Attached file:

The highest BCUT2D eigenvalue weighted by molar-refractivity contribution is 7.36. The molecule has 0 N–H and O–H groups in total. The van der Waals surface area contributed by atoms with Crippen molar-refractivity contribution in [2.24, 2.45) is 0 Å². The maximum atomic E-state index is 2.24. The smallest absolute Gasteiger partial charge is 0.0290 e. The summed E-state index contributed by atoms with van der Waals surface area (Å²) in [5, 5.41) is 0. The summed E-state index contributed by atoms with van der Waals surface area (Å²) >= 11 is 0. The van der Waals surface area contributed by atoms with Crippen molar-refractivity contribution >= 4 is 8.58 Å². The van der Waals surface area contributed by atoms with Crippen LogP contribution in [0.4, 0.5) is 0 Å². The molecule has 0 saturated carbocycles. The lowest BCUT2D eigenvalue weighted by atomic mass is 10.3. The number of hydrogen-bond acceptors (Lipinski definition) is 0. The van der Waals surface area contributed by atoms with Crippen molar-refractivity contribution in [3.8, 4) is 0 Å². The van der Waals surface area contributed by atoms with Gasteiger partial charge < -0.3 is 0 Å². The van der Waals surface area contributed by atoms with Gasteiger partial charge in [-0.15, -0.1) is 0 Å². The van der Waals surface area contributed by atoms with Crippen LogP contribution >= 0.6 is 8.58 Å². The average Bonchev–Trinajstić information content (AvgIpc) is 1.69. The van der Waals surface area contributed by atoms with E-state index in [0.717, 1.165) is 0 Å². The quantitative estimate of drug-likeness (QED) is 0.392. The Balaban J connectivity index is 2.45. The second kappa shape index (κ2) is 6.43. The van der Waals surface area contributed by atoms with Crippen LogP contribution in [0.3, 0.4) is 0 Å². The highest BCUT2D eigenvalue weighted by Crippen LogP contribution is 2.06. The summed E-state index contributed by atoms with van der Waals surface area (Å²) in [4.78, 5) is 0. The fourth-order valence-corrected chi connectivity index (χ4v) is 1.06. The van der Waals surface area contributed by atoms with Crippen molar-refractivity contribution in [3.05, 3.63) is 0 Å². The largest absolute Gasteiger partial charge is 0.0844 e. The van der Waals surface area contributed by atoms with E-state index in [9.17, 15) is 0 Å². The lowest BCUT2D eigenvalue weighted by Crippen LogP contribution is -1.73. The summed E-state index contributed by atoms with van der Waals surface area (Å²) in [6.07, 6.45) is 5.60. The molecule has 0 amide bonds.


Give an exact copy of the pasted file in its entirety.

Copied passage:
The highest BCUT2D eigenvalue weighted by molar-refractivity contribution is 7.36. The molecule has 0 N–H and O–H groups in total. The van der Waals surface area contributed by atoms with Crippen molar-refractivity contribution in [2.24, 2.45) is 0 Å². The maximum atomic E-state index is 2.24. The smallest absolute Gasteiger partial charge is 0.0290 e. The summed E-state index contributed by atoms with van der Waals surface area (Å²) in [5, 5.41) is 0. The summed E-state index contributed by atoms with van der Waals surface area (Å²) >= 11 is 0. The van der Waals surface area contributed by atoms with Crippen molar-refractivity contribution >= 4 is 8.58 Å². The van der Waals surface area contributed by atoms with Crippen LogP contribution in [0.4, 0.5) is 0 Å². The molecule has 0 saturated carbocycles. The lowest BCUT2D eigenvalue weighted by atomic mass is 10.3. The number of hydrogen-bond acceptors (Lipinski definition) is 0. The van der Waals surface area contributed by atoms with Crippen molar-refractivity contribution in [3.8, 4) is 0 Å². The van der Waals surface area contributed by atoms with Gasteiger partial charge < -0.3 is 0 Å². The van der Waals surface area contributed by atoms with Gasteiger partial charge in [-0.15, -0.1) is 0 Å². The van der Waals surface area contributed by atoms with Crippen LogP contribution >= 0.6 is 8.58 Å². The average Bonchev–Trinajstić information content (AvgIpc) is 1.69. The van der Waals surface area contributed by atoms with E-state index in [0.717, 1.165) is 0 Å². The quantitative estimate of drug-likeness (QED) is 0.392. The Balaban J connectivity index is 2.45. The second kappa shape index (κ2) is 6.43. The van der Waals surface area contributed by atoms with Crippen LogP contribution in [0.3, 0.4) is 0 Å². The highest BCUT2D eigenvalue weighted by Crippen LogP contribution is 2.06. The summed E-state index contributed by atoms with van der Waals surface area (Å²) in [4.78, 5) is 0. The fourth-order valence-corrected chi connectivity index (χ4v) is 1.06. The van der Waals surface area contributed by atoms with Crippen molar-refractivity contribution in [3.05, 3.63) is 0 Å². The largest absolute Gasteiger partial charge is 0.0844 e. The van der Waals surface area contributed by atoms with E-state index in [9.17, 15) is 0 Å². The lowest BCUT2D eigenvalue weighted by Crippen LogP contribution is -1.73. The summed E-state index contributed by atoms with van der Waals surface area (Å²) in [6.07, 6.45) is 5.60. The molecule has 0 amide bonds.